F-35A Price : First Time Price Below US$90 Million

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The U.S. Department of Defense and Lockheed Martin have finalized an $11.5 billion contract for the production and delivery of 141 F-35 aircraft at the lowest per aircraft price in program history.

The 11th Low Rate Initial Production (LRIP 11) agreement funds 91 aircraft for the U.S. Services, 28 for F-35 International Partners and 22 for F-35 Foreign Military Sales customers. Deliveries will begin in 2019.

For the eleventh consecutive year, the cost of an F-35A was lowered. The LRIP 11 batch order sets the cost unit price of the F-35A, including aircraft, engine and fee at $89.2 million. This represents a 5.4 percent reduction from the $94.3 million it cost for an F-35A in LRIP 10.

In LRIP 11, the F-35B unit cost was lowered to $115.5 million.

This represents a 5.7 percent reduction from the $122.4 million it cost for the short-takeoff and landing variant in LRIP 10.

The F-35C unit cost was lowered to $107.7 million, 11.1 percent down from $121.2 million it cost for the carrier variant in LRIP 10.

“As production ramps up, and we implement additional cost savings initiatives, we are on track to reduce the cost of the F-35A to $80 million by 2020, which is equal to or less than legacy aircraft, while providing a major leap in capability,” said Greg Ulmer, F-35 Vice President and General Manager at Lockheed Martin.

“This agreement for the next lot of F-35s represents a fair deal for the U.S. Government, our international partnership and industry.

We remain focused on aggressively reducing F-35 cost and delivering best value.” Ulmer added.

The latest contract is a demonstration of the program’s progress and maturity.

“Driving down cost is critical to the success of this program,” said Vice Admiral Mat Winter, F-35 Program Executive Officer, “industry and the government now set their sights on future acquisition approaches for the next three production lots to further reduce costs.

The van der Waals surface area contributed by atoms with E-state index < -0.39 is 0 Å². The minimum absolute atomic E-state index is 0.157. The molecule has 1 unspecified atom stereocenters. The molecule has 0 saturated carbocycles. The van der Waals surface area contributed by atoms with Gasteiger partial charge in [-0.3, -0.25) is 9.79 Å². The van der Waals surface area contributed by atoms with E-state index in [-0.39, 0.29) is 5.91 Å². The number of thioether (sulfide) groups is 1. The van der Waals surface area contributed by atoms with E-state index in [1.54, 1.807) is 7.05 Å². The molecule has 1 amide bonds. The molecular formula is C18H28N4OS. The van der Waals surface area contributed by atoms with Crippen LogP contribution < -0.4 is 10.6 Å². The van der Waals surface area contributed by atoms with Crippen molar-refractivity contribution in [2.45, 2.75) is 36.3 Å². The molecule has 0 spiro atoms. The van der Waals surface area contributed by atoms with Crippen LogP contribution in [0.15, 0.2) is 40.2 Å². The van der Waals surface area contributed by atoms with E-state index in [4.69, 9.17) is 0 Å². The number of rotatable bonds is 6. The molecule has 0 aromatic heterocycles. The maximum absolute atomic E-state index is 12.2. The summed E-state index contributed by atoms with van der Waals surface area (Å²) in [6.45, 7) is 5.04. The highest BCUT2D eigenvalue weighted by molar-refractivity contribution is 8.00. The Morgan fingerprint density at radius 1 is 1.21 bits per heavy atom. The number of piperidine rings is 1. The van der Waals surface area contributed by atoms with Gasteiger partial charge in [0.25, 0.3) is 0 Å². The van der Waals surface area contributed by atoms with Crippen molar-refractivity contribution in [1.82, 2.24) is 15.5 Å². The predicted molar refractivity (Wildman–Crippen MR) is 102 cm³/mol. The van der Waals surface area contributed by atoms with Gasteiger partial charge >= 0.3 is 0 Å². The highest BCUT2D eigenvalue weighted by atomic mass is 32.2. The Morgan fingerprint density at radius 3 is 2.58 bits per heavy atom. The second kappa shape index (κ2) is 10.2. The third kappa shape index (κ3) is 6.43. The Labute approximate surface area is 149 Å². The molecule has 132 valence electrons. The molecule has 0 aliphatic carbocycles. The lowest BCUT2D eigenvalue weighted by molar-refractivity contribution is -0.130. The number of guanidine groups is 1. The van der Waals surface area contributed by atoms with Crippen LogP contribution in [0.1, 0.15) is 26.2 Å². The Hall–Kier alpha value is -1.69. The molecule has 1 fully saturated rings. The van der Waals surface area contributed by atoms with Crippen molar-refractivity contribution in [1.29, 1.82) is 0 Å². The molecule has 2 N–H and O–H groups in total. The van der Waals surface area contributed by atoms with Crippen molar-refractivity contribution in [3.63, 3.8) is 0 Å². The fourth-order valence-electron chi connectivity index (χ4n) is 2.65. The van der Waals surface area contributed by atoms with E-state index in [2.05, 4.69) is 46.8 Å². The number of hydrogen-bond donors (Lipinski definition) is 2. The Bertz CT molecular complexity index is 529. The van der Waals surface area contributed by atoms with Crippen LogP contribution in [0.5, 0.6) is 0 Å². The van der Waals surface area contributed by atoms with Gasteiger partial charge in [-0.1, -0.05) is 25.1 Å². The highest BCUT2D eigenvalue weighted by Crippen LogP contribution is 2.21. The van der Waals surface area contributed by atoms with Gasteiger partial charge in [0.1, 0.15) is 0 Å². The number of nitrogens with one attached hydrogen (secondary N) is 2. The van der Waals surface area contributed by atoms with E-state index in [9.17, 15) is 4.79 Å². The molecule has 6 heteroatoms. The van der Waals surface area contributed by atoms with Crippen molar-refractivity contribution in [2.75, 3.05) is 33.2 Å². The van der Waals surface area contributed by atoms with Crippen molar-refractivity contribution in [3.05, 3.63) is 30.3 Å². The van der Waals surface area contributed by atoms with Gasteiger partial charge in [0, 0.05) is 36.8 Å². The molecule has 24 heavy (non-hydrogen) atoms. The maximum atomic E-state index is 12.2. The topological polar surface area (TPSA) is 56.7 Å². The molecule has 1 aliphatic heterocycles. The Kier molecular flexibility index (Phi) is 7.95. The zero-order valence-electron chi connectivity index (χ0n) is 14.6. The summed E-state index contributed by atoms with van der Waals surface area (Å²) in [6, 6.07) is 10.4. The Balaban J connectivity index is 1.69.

US F-35B Lightning II jets have landed on Tuesday Sept. 25 on the deck of the Royal Navy’s new aircraft carrier, Queen Elizabeth II.

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Two other milestones marked recently were the first landing of F-35B on the Royal Navy Carrier, Queen Elizabeth II Tuesday, Sept 25 and the first combat mission conducted by the F-35B yesterday (Thursday, Sept 27).

U.S. Marines with Marine Fighter Attack Squadron 211, 13th Marine Expeditionary Unit (MEU) prepare two F-35B Lightning II for a mission aboard the Wasp-class amphibious assault ship USS Essex (LHD 2) in preparation for the F-35B’s first combat strike, Sept. 27, 2018. Photo: U.S. Marine Corps photo by Cpl. A. J. Van Fredenberg

The Marine Corps F-35B, Lightning II, conducted its first combat strike yesterday ( Sept. 27, 2018), operating from USS Essex (LHD-2), in the U.S. Central Command area of responsibility in support of Operation Freedom’s Sentinel in Afghanistan.

Part of the Marine Fighter Attack Squadron 211, the jets joined the 13th Marine Expeditionary Unit (MEU), as the first combat-deployed MEU to replace the AV-8B Harrier with the F-35B Lightning II. are currently embarked on the Wasp-class amphibious assault ship USS Essex (LHD 2) as part of Essex Amphibious Ready Group.

“The F-35B is a significant enhancement in theater amphibious and air warfighting capability, operational flexibility, and tactical supremacy,” said Vice Adm. Scott Stearney, commander, U.S. Naval Forces Central Command.

“As part of the Essex Amphibious Ready Group, this platform supports operations on the ground from international waters, all while enabling maritime superiority that enhances stability and security.”

During this mission, the F-35B conducted an air strike in support of ground clearance operations, and the strike was deemed successful by the ground force commander.

In May 2018 the commander of the Israel Air Force (IAF) said Israel’s F-35A have been engaged in combat missions but did not disclose the type of specific mission or area of operation.

The Wasp-class amphibious assault ship USS Essex (LHD 2) participates in a replenishment-at-sea with the Lewis and Clark-class dry cargo and ammunition ship USNS Washington Chambers (T-AKE 11) during Cooperation Afloat Readiness and Training (CARAT) 2018. The Essex is the flagship for the Essex Amphibious Ready Group and, with the embarked 13th MEU, is deployed to the U.S. 5th Fleet area of operations in support of naval operations to ensure maritime stability and security in the Central Region, connecting the Mediterranean and the Pacific through the western Indian Ocean and three strategic choke points. U.S. Navy photo by Mass Communication Specialist 3rd Class Jenna Dobson

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